Here is a practical way to develop prayer partners for your ministry
It all started with a simple Facebook post: “Would you be willing to pray for one of our teens by name over the course of this weekend’s retreat?” I posted it and forgot about it — honestly at the moment I was more concerned with my list of snacks that I had to procure rather than making sure that my teens were covered in prayer. Of course, we had been preparing well, but I realized I was not doing my due diligence in caring for the spiritual needs of these teens entrusted to our care. That quick Facebook post prompted an avalanche of responses — and became the catalyst for one of the favorite things that we have incorporated into our youth ministry program.
These days, a few weeks out before every major event in ministry, I create a simple spreadsheet of those parishioners and volunteers willing to pray for a teen by name. The praying person then receives a teen’s first name (first name only to protect privacy), as well as a general overview of the event and specific things to pray for. I also encourage our prayer partners to follow us on social media to be able to follow along with what is happening at the retreat or event.
Although it is important to involve others and gather their prayers, the incredible part always comes when we tell the teens that they have been prayed for by name. Hebrews 12:1 says:
“Therefore, since we are surrounded by so great a cloud of witnesses, let us rid ourselves of every burden and sin that clings to us and persevere in running the race that lies before us.”
This simple habit of shared intercessory prayer allows our teens not only to see the beauty of the Body of Christ on earth interceding for them, but also to be joyfully reminded that all the angels and saints are interceding for them, too.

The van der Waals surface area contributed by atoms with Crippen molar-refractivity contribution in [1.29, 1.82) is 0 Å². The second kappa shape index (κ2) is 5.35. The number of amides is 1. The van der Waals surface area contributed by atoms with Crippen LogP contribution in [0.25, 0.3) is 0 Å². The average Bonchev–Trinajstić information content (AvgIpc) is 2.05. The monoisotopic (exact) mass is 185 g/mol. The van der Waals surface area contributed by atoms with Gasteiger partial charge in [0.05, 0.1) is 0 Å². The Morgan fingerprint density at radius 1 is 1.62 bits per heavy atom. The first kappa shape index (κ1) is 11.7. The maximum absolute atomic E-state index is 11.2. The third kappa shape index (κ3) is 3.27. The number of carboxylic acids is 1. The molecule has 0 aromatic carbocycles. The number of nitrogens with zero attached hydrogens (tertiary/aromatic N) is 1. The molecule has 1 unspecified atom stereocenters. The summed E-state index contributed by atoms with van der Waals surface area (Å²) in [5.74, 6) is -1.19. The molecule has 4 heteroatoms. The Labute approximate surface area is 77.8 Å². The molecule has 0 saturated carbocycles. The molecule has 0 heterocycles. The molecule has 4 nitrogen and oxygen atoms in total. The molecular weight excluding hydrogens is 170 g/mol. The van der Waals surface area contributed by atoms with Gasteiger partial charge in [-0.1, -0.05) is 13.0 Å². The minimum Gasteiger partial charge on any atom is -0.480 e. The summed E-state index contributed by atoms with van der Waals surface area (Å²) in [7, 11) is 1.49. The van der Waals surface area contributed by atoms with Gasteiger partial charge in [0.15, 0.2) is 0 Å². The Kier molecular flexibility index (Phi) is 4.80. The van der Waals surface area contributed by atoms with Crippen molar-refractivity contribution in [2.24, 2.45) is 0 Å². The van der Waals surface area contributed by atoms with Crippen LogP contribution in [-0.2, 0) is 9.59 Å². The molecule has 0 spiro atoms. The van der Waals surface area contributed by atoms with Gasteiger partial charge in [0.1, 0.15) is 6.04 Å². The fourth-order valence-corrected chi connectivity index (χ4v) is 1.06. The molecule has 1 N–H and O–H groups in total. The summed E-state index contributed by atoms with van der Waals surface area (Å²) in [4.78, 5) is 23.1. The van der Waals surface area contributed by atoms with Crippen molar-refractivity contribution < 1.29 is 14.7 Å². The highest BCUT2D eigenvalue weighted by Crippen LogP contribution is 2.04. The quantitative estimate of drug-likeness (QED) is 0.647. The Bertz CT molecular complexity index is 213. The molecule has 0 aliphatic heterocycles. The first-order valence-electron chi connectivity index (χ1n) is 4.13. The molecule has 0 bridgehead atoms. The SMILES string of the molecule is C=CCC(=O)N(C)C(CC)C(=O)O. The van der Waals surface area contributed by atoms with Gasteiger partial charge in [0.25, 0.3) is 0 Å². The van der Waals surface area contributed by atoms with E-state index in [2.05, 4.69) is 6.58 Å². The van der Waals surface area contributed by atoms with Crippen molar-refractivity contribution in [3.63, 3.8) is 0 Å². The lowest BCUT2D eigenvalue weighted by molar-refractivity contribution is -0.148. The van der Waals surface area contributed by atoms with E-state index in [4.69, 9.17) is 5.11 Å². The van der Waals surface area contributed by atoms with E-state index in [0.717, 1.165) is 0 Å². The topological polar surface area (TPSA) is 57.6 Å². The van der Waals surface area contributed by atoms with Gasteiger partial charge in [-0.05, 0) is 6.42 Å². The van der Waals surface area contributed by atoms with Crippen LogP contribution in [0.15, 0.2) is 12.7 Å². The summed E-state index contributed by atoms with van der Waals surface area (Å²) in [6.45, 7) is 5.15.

This last summer, after a particularly intense conversation with a teenager, I shared that someone was praying for them all weekend. The sheer relief on that young person’s face served as an important reminder to me of what a gift it is to be known by others. In a world that tells our teens that they are alone — and that they have to do it all alone! — there is great power in the simple knowledge of knowing that you are being prayed for. There is great power in knowing that others are running the race with us.
An Invitation to Something Greater
Yet this is not just a one-way prayer street — we collect the intentions of those that have promised to pray for us, and we, in turn, pray for them and their intentions by name over the course of the weekend. Not only are they supporting us in prayer, but we are interceding on their behalf, as well. After events, I send a follow-up email to our prayer partners, I always love to hear their responses of encouragement and gratitude for the chance to be a part of something bigger than themselves.
Sometimes all it takes is a simple invitation to remind others that it is our great privilege and responsibility to pray for others, and ultimately to journey together on our walk with the Lord. After all, a life lived in and through and with and for Jesus implores us to remember that we are never alone.
Lauren Scharmer, MSW, has served as the Director of Youth Ministry for Saint Louis Life Teen for the last five years. See SaintLouisLifeTeen.org.